A former male SWAT team member filed a lawsuit in California against the Ladies Professional Golf Association (LPGA) after the now transgender woman was denied in her efforts to join the women's golf tour, her lawyer said Wednesday.
Lana Lawless, the 2008 Women's Long Drive Association (LDA) champion, claims in her lawsuit that her civil rights have been violated by the LPGA. The LPGA rules state that no one can play on tour unless she was born female.
The LPGA has rejected Lawless' applications to enter qualifying events. Lawless is legally female after undergoing a sex change operation.
Lawless is also suing the LDA, which holds driving distance competitions. Lawless claims the LDA changed its rules to prevent her from entering future events after she won in 2008.
“California’s civil rights laws prevent discrimination against all minorities, including transgender persons. The LPGA and LDA operate a number of high profile qualifying events and tournaments in California which are highly lucrative to their sponsors," said Lawless' attorney, Christopher Dolan, in a statement.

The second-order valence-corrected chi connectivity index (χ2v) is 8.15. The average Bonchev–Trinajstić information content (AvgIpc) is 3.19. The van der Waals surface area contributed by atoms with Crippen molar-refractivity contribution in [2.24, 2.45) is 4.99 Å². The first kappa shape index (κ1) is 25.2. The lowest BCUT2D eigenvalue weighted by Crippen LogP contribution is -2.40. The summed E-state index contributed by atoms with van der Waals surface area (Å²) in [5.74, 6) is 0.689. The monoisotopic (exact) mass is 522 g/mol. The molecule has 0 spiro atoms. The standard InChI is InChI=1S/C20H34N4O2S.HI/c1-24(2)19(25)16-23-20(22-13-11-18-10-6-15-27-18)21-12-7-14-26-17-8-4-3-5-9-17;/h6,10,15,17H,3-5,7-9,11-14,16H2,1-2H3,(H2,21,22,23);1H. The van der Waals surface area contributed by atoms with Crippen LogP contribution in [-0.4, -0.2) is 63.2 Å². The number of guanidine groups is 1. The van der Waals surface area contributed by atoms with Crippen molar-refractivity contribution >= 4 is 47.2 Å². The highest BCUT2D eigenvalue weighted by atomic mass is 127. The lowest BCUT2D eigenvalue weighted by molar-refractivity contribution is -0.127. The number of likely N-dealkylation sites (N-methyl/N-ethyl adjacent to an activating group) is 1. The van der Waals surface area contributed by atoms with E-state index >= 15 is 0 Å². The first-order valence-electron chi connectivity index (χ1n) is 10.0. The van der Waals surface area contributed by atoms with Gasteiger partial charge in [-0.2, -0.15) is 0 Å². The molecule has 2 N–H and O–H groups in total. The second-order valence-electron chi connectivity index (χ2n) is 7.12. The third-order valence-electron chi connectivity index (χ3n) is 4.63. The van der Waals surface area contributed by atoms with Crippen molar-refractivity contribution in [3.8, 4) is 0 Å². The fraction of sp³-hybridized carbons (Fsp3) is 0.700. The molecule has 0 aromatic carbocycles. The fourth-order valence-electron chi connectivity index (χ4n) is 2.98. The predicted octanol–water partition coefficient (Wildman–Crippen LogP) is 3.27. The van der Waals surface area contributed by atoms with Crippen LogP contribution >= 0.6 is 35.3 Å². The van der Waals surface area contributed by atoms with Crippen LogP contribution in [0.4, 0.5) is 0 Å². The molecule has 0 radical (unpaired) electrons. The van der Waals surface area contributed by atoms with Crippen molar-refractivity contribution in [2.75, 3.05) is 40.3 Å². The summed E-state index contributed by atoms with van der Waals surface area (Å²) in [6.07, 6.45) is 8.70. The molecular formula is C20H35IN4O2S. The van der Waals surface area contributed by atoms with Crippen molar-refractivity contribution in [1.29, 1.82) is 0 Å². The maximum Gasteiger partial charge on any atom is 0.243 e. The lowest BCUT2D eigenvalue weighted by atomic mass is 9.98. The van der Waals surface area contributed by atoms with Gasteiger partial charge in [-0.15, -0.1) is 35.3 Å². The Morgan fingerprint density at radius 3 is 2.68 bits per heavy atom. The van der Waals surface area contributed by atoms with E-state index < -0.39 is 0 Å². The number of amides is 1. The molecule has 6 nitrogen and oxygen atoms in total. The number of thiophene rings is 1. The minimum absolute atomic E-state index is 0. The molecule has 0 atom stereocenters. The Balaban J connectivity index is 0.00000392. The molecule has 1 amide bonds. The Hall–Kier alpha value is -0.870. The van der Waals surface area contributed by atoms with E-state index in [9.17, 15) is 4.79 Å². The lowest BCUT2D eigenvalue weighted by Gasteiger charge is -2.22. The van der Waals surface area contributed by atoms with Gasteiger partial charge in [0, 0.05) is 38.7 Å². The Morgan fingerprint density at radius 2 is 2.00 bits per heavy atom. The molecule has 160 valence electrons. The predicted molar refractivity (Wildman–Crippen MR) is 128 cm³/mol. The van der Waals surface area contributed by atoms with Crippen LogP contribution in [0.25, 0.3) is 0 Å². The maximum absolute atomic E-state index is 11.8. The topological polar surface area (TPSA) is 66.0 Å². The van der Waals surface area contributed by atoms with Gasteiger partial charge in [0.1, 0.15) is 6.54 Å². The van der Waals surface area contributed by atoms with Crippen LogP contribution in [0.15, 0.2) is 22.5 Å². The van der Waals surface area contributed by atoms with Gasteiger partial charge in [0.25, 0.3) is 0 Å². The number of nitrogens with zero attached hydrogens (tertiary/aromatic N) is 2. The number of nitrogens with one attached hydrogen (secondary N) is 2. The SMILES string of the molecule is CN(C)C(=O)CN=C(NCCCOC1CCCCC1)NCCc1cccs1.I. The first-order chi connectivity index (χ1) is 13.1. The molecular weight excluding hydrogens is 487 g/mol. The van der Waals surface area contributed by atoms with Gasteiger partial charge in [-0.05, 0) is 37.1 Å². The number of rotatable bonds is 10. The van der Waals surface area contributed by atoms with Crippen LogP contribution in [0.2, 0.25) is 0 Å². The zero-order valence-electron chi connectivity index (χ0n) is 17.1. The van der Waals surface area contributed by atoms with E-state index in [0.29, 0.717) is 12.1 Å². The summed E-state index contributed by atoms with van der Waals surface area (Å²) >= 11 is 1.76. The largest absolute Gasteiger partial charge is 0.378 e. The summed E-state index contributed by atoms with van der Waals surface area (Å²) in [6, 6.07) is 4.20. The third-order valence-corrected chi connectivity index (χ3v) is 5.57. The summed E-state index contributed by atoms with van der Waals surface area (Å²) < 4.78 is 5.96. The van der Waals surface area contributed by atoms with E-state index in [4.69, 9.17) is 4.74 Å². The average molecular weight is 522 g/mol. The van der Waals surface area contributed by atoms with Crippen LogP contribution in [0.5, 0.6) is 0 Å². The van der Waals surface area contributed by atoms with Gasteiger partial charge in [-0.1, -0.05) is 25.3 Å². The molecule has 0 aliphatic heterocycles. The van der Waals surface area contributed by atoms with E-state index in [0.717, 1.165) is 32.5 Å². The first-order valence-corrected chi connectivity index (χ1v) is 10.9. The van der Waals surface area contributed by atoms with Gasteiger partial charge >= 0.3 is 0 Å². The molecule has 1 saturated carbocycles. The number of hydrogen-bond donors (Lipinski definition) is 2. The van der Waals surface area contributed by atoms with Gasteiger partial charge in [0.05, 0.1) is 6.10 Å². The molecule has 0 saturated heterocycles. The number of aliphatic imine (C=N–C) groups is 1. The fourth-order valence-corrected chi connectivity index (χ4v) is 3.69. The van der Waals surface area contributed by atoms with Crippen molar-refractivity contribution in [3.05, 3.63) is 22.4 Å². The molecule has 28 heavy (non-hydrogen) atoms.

Dolan said the goal of the lawsuit is to force the LPGA and LDA to end their discriminatory practices in order to continue running tournaments in California.
“I have traveled a long road to get to where I am now, a place where I always belonged as a strong, proud, capable woman. I am, in all respects, legally, and physically female. The State of California recognizes me as such and the LPGA should not be permitted to come into California and blatantly violate my rights. I just want to have the same opportunity to play professional golf as any other woman," Lawless said.
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